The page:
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Getting your Slice of the App Pie

By Frank Hoberg, EVP Sales & Co-founder, Open-Xchange 

With the onset of Consumerization of IT and the adoption of bring your own device (BYOD) policies cropping up across the business world, the decision of what applications businesses use, even in larges enterprises,is moving away from CIOs and IT departments towards individual managers and end-users.

In SMBs this is even more obvious as those companies don’t usually have an internal IT department at all which places the decision solely in the hands of the individual. This self-accelerating trend is well documented by the rise of companies like Salesforce and Box and how they infiltrated the enterprise market.

In light of this, it is not surprising that all of the cloud service providers that I’ve had first hand contact with are having a challeging time with their attempts to sell all kinds of business applications to IT departments and admionstrators through cloud based app stores. The reason for this frequent failure is quite simple: users don’t go shopping for business apps in the service provider‘s cloud store.

There are a two major reasons for this. Firstly, end-users are simply not aware of these cloud stores – they’re just not on their radar. Secondly, end users have no billing relationship with the service providers – there is no incentive for them to consolidate or bundle payments as they are unlikely to be the one paying the bill to the service provider in the first place.

There is some good news for the service providers, however. IT departments, SMB owners and admins do have a billing relationship with service providers because they buy other services from them, but presently they simply do not look to them to buy Apps from them.

There is a simple, yet compelling solution for this problem: turn business critical software into a smart storefront. Software vendors can place app purchasing at the heart of business critical software such as email, scheduling, file sharing and document management where users and not the IT adminstrators spend multiple hours each day at work. Users can choose to trial these applications and services and if they find these to aid productivity, they have the ability to directly purchase from inside an application they are already using.

These purchases can be made with a single click, with no need to enter credit card details, raise a PO with their finance department or any of the other inhibitors that can slow down business decisions.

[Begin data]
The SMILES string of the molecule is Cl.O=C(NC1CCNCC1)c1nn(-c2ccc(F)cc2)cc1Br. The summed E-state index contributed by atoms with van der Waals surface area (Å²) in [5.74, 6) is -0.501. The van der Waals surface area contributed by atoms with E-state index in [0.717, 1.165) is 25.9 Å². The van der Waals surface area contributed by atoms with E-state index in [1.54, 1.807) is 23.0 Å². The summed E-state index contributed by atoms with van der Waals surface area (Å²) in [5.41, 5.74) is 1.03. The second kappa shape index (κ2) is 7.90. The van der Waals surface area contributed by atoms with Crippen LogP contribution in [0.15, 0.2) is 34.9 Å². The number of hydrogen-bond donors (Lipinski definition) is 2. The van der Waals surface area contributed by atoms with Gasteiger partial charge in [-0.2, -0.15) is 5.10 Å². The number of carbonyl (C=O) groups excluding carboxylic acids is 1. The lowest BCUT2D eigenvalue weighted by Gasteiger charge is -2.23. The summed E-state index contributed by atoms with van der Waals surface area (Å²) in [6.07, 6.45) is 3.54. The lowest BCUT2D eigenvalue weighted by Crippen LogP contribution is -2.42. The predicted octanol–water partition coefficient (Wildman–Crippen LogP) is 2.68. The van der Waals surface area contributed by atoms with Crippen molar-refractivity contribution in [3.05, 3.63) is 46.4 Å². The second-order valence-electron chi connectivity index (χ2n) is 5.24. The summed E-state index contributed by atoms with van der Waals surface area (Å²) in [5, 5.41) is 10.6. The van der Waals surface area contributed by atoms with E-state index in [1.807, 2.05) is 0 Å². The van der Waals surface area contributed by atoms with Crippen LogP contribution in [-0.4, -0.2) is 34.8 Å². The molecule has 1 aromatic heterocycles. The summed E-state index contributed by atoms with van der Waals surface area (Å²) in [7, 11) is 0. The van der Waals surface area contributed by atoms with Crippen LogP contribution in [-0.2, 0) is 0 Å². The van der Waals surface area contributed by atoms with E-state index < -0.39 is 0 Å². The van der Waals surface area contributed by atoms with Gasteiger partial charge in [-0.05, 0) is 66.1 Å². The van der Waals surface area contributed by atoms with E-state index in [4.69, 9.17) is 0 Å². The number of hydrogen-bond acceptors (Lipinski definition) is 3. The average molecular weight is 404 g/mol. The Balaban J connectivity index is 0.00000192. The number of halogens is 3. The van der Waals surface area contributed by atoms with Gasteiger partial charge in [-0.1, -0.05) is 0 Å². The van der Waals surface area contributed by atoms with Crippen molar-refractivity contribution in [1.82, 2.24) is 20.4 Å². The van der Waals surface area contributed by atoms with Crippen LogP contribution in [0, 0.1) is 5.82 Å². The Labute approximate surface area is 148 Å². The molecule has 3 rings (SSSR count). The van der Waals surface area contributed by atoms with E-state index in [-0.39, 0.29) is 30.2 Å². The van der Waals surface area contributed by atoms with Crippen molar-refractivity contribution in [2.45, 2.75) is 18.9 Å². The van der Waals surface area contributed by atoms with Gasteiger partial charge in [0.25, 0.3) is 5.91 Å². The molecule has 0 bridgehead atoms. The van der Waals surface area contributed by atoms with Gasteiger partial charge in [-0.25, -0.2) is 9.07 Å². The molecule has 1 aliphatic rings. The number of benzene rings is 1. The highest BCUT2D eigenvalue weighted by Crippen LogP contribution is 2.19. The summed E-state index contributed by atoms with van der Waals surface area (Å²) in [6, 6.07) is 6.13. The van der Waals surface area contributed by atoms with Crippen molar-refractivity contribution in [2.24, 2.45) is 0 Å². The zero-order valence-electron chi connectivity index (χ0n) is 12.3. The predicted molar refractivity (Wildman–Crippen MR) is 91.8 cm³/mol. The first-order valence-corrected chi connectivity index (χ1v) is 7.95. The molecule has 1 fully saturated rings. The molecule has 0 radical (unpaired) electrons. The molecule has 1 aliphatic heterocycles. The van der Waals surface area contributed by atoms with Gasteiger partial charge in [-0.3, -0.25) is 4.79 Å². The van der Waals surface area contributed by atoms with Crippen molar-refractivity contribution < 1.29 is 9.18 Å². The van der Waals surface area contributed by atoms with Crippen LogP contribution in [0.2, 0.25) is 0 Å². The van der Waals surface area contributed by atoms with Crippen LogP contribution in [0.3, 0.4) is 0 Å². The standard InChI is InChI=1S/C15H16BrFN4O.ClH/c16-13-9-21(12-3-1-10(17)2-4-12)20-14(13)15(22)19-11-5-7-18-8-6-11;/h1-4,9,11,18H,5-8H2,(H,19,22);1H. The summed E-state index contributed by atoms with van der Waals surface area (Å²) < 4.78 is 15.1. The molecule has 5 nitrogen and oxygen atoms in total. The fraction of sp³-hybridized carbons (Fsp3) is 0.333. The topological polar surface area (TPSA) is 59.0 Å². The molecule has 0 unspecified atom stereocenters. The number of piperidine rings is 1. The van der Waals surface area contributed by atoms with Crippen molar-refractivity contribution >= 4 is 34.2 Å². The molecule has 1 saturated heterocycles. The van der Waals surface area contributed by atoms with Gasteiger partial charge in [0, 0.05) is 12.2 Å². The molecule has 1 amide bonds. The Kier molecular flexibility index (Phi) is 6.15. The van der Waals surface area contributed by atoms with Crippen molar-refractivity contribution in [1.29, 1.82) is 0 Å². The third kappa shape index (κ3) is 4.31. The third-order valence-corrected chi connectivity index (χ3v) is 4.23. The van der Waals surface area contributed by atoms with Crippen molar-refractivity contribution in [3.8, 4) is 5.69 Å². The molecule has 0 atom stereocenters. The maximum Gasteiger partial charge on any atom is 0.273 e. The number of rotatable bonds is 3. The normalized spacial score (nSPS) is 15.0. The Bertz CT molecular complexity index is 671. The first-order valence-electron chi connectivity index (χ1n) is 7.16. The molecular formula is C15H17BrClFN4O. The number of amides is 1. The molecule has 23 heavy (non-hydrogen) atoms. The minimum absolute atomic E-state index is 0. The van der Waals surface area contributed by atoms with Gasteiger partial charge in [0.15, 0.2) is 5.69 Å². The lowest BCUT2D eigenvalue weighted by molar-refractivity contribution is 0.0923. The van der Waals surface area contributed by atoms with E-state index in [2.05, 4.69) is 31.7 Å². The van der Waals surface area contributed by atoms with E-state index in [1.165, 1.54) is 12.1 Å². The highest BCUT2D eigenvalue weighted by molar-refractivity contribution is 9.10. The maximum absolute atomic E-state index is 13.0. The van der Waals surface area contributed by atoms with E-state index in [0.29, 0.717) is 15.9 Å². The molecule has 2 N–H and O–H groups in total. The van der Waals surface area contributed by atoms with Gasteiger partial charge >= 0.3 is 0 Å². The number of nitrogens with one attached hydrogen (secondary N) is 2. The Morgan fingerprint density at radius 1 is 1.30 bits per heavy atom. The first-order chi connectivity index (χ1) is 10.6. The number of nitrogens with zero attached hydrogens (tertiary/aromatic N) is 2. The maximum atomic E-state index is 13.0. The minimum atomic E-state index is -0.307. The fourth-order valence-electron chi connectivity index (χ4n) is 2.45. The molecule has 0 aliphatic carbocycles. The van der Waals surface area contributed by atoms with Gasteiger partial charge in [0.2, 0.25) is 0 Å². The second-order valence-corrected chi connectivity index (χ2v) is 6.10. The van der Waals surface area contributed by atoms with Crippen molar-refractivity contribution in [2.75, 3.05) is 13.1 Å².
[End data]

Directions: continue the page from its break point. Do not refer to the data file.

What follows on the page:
One way that we like to explain this process is to use the example of the supermaket. Just as your supermarket provides you with essential goods such as milk, bread and fruit at a competitive price, by providing users with the key applications they need to get their work done through a single interface on all devices they are already at a one-stop-shop. While people are in the supermarket to pick up the basics, they often fill up their shopping cart with a lot of other high-margin products such as wine, sweets, toys and cosmetics also.

The same can work through in-application selling: while users take advantage of the application‘s basic functions, service providers can bring other products and services to users‘ attention, which they can try out and order with a single click.

To make this model work for service providers, the software itself needs to offer some core capabilities. For example, a web desktop with flexible open architecture for up-selling and cross-selling can provide a suitable platform, as well as extended customisable features that provide tight integration with existing infrastructure and billing systems. With this in place, the single click purchase experience becomes a possibility for users. This also gives service providers the freedom to promote branded and third party trials, as well as pay-per-use services.

For service providers, this is a challenging time. Desktops and mobile devices come pre-installed with proprietary and freemium schemes to pull customers away. Claiming larger slices of the mobile-app economy, over-the-top providers are creating walled gardens to lock people in. This doesn’t have to be the case, and if service providers can change their approach then they can begin to reclaim more of that pie.

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David Dungay

Editor - Comms Business Magazine
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